Death Of Yellowstone Tourist Prompts Renewed Warning To Stay On Park Paths

Image courtesy of afagen

The death of a tourist at Yellowstone National Park has officials issuing renewed warnings to visitors to stay on pathways, no matter how enticing a temptation is waiting outside prescribed borders.

A Portland, OR man strayed from a designated boardwalk, slipped on some gravel and fell into the water in a geyser basin with boiling, acidic springs, authorities said.

He and his sister had walked 225 yards or so off the pathway to get closer to some thermal features in the Norris Geyser Basin, the Associated Press reports.

After the sister reported her brother’s fall, rangers attempted to recover his body, but halted the effort “due to the extreme nature and futility of it all,” a park spokeswoman said. No significant human remains were recovered.

Visitors have to stay on designated boardwalks when walking around the hot springs and geysers shooting steaming water, Yellowstone Superintendent Dan Wenk said, saying the tragedy is a reminder to follow those rules.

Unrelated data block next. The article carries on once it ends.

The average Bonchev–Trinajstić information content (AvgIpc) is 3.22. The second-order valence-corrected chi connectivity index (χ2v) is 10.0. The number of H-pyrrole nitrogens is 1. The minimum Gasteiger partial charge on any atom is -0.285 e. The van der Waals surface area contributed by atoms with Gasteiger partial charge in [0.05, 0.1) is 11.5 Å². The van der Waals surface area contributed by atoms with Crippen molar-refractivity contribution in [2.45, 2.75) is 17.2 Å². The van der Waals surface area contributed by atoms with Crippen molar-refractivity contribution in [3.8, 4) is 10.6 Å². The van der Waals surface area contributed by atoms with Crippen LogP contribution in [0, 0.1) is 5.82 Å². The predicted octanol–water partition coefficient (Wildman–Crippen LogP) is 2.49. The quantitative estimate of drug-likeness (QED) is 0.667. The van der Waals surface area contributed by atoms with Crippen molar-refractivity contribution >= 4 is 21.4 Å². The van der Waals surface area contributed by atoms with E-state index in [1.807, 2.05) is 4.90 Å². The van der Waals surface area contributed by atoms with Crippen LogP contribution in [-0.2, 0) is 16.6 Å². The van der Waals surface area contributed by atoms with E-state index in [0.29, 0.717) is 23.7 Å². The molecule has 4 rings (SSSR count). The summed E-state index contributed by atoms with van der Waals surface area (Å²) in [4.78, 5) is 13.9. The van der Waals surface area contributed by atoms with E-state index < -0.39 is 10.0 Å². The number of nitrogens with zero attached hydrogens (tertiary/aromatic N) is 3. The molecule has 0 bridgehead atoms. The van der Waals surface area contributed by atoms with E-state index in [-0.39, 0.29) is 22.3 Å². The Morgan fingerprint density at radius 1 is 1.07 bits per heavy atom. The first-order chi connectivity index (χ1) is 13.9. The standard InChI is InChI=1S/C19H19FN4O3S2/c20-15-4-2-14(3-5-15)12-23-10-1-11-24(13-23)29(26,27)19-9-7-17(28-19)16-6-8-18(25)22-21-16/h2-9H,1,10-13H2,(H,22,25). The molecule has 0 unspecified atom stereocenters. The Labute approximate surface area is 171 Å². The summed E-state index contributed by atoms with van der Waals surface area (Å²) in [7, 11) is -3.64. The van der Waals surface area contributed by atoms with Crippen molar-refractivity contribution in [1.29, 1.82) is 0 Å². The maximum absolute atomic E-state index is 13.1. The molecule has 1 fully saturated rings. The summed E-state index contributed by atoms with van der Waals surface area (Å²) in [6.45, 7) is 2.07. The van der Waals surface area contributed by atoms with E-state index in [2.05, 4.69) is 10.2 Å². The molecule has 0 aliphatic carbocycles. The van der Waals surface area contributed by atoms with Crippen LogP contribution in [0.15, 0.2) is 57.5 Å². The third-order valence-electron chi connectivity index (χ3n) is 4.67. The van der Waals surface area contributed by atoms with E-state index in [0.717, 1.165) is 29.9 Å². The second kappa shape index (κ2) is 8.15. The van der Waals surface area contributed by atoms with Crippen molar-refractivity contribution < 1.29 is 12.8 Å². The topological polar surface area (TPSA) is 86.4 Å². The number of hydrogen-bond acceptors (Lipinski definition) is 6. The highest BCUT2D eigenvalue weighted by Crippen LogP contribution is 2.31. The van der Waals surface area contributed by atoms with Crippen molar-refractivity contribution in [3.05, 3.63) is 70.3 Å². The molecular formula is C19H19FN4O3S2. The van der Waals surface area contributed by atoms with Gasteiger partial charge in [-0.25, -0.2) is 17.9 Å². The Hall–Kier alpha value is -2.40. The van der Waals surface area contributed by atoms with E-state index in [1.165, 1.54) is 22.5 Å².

Since 1890, at least 22 people are known to have died from coming into contact with hot springs in and around Yellowstone, Park officials said. The ground in parts of Yellowstone can be “thin as a skiff of ice,” a park spokeswoman said, though it might not look particularly dangerous.

Attendance is up at the nation’s first national park, but along with that influx of visitors come increased chances of someone getting hurt. Wandering from pathways to get closer to wildlife is another dangerous tourist habit National Park Service officials have been trying to break, after several human run-ins with animals.

Death in boiling hot spring shows importance of park rules [Associated Press]

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